Tax Foundation releases a new study of “tax expenditures”

The Tax Foundation’s new report on “tax expenditures” is a good contribution to the ongoing tax policy discussion engaging policymakers across the country. The Tax Foundation focuses on federal tax expenditures, but the concepts involved migrate easily to state policy discussions.

Here in Washington, we hear a lot about how tax “preferences” have narrowed the state’s revenue base. But the discussion is often confounded by a lack of clarity on the concept. 

The Washington Research Council pointed out in a 2011 report

The terms tax exemption, tax preference and tax expenditure are used interchangeably by legislators.

They’re not really the same. And the primary resource for what the WRC called “the hunt for funds,” the revenue department’s inventory of tax exemptions doesn’t worry overmuch about the distinctions. As the WRC pointed out, that’s less a flaw in the DOR report than in the use made of it by policymakers. It’s complicated – beyond the scope of this post – but those who want to explore more deeply the tax preference discussion will want to read the 2011 report and a 2013 tax preference analysis.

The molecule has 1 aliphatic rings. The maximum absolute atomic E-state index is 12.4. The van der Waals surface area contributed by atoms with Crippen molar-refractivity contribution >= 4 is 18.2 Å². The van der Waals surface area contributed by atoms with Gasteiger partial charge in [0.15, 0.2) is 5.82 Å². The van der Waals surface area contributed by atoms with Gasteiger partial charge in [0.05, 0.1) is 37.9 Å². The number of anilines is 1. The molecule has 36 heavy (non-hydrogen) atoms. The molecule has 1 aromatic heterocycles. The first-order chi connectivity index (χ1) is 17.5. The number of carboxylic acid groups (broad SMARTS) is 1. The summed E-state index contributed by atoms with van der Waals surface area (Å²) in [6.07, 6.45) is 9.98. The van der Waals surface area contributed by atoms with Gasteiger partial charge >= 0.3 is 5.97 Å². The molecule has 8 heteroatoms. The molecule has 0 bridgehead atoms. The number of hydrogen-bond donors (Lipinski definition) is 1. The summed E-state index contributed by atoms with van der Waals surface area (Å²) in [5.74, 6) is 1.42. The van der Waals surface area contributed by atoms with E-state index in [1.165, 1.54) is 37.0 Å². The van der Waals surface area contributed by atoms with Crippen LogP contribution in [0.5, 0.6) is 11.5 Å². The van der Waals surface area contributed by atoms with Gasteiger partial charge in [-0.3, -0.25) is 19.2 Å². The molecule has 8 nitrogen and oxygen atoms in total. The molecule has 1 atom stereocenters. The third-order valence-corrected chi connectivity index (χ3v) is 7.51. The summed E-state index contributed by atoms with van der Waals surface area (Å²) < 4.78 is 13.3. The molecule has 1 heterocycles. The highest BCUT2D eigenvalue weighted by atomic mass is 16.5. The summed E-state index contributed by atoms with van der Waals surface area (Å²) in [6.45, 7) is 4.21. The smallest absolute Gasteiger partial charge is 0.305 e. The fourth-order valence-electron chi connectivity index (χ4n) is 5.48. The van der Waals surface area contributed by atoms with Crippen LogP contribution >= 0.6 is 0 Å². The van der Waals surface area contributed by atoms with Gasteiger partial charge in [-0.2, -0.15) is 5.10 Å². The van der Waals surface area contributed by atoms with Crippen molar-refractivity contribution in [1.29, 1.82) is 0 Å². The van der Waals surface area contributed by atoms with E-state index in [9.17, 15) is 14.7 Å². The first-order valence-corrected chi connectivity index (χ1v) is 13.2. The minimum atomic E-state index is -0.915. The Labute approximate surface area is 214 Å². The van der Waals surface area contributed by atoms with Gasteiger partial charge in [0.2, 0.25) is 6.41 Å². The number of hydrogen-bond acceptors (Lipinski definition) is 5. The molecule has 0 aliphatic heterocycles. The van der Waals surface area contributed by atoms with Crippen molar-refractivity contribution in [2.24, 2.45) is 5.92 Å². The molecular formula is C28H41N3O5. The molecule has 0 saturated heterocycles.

The Tax Foundation tackles the definitional problem.

A tax expenditure is a departure from the “normal” tax code that lowers a taxpayer’s burden – for example, an exemption, a deduction, or a credit. They are called tax “expenditures” because, in practice, they resemble government spending.

The most obvious kind of tax expenditure is a provision that directly lowers the tax burden for a subset of taxpayers engaged in a specific activity. For example, consider a taxpayer claiming the American Opportunity Tax Credit, who gets a lower tax bill because he has qualifying college expenses. One could achieve a functionally identical result by administering the credit through a spending program instead of the IRS. The tax credit “spends” by forgoing the revenue collection in the first place.

However, measurement of tax expenditures can often be more complicated than the clear-cut example above. What one considers to be a tax expenditure tends to depend heavily on what one considers the “normal” tax code to be. As a result, both deliberate broad-based changes to the tax code and narrow tax preferences can be labeled as tax expenditures.

Read and enjoy.